In order to provide a bit of context on the current state of affairs, one has to revisit the political economy of energy and environment in Turkey. This is most visible in official statements. On 6 November 2014, Prime Minister Ahmet Davutoğlu announced the government’s new economic program, which included provisions for an imminent socio-ecological crisis. Davutoğlu announced that his cabinet will finalize legislative arrangements to facilitate mining activities by Turkish companies on foreign soil by December 2015, promote local production of hydro-power turbines above 50MW, boost coal-fired thermal power plant projects in all lignite zones until the end of 2015 via public-private partnerships, and also work to reduce the scrap dependency of the iron-steel sector for raw materials (which translates to no less than an extractivist boom). Despite the government’s push to boost domestic coal-fuelled energy production capacity, a good portion of coal-fired thermal power plants in the country are already running on imported coal, which does not decrease dependency in any way. Moreover, according to the findings of a new report, the cost of Turkey’s transition to renewables can go head-to-head with the anticipated investments in coal to produce the same amount of electricity by 2030. Yet the energy policy preferences reflect Turkey’s ambitions to be a “global energy hub” as well as to be a key geopolitical player, a caring brother for neighboring countries (a dream that failed miserably with the rise of Arab Spring). Hence, it is not only about dependency, but also about the development model.
On top of all this is the recent climate change summit (COP20) in Lima, Peru. Turkey, a latecomer to the game, has so far hid itself by delaying its reporting commitments and by abstaining from committing to anything beyond mere rhetoric of “special circumstances” as a developing country. While the negotiating partners struggle to produce a binding climate agreement next year in Paris, Turkey’s hesitant stance on climate change can also be read as a manifestation, not of its ignorance, but its clear apprehension of what real action on climate change entails. This resonates with the case that Naomi Klein eloquently presents in her new book This Changes Everything. Politicians and bureaucrats in Turkey are not at all dismissive, but aware of the fact that the moment they admit the scale of urgency, “they will lose the central ideological battle of our time,” as Klein writes, since this will call for a bold decision on “whether we need to plan and manage our societies to reflect our goals and values, or whether that task can be left to the magic of the market.”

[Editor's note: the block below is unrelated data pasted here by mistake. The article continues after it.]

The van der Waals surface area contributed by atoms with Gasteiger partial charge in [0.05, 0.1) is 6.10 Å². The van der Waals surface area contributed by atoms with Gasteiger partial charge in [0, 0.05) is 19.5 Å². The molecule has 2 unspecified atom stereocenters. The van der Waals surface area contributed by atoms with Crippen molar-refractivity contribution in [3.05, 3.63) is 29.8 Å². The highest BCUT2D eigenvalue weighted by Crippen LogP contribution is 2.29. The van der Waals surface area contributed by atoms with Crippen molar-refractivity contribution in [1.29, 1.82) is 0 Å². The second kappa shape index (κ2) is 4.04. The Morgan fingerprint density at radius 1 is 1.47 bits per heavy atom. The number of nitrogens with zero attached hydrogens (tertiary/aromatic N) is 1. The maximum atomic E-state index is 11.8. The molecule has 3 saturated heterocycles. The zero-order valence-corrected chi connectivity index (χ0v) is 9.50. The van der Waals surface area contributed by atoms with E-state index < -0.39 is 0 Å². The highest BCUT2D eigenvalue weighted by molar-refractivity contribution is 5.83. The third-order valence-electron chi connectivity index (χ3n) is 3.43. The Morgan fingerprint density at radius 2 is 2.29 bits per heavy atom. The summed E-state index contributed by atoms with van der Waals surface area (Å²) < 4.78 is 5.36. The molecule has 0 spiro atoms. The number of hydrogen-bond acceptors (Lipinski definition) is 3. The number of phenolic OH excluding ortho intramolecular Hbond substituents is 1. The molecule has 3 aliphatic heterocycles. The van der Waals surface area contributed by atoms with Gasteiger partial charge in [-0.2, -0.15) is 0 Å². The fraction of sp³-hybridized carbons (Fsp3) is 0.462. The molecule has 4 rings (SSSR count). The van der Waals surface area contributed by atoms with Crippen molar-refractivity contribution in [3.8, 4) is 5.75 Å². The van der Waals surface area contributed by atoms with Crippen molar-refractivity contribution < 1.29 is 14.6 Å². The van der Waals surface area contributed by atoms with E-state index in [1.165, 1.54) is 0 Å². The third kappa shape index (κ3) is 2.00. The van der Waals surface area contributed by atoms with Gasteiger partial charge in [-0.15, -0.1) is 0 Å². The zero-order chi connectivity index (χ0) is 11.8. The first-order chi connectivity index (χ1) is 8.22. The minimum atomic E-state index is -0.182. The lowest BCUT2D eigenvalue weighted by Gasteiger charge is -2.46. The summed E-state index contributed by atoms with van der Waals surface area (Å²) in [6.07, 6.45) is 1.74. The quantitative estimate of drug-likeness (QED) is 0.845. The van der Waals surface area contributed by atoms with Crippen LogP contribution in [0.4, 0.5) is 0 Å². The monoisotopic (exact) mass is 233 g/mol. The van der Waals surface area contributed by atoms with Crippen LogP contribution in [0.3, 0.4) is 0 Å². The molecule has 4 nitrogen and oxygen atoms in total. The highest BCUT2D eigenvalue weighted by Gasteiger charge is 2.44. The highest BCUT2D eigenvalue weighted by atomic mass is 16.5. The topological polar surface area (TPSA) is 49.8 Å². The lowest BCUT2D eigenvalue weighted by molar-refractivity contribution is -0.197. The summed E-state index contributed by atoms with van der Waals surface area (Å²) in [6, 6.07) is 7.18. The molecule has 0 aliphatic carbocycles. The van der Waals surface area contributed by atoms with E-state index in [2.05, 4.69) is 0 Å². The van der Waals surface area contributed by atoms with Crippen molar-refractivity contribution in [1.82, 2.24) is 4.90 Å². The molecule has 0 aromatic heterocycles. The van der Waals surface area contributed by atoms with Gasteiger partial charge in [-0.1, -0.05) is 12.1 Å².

In trying to prevent man-made disasters like those in Soma and Ermenek, which demonstrate sharp class divisions, uneven political power relations, environmental injustice, and developmentalist rhetoric at the expense of rural livelihoods, many rapidly turn to the possibility of a re-nationalization of what had been previously privatized. Nonetheless, as Deniz Yıldırım, Stefo Benlisoy, Begüm Özden Fırat and Fırat Genç are quick to remind us, nationalization or expropriation by the state does not automatically guarantee that these energy facilities would be working for the common good of the society. In this sense, rather than nationalization, we should strive for “commoning” and decentralizing energy systems for a better, equal, and fair life for all. This will inevitably entail scrutinizing the core political and economic tenets of our contemporary world system. The global climate justice movement probably provides the best place for this scrutinization by bringing together “environmentalism of the poor” from the global South side-by-side with “degrowth” movements from the global North, to deal with this task, as described by Klein: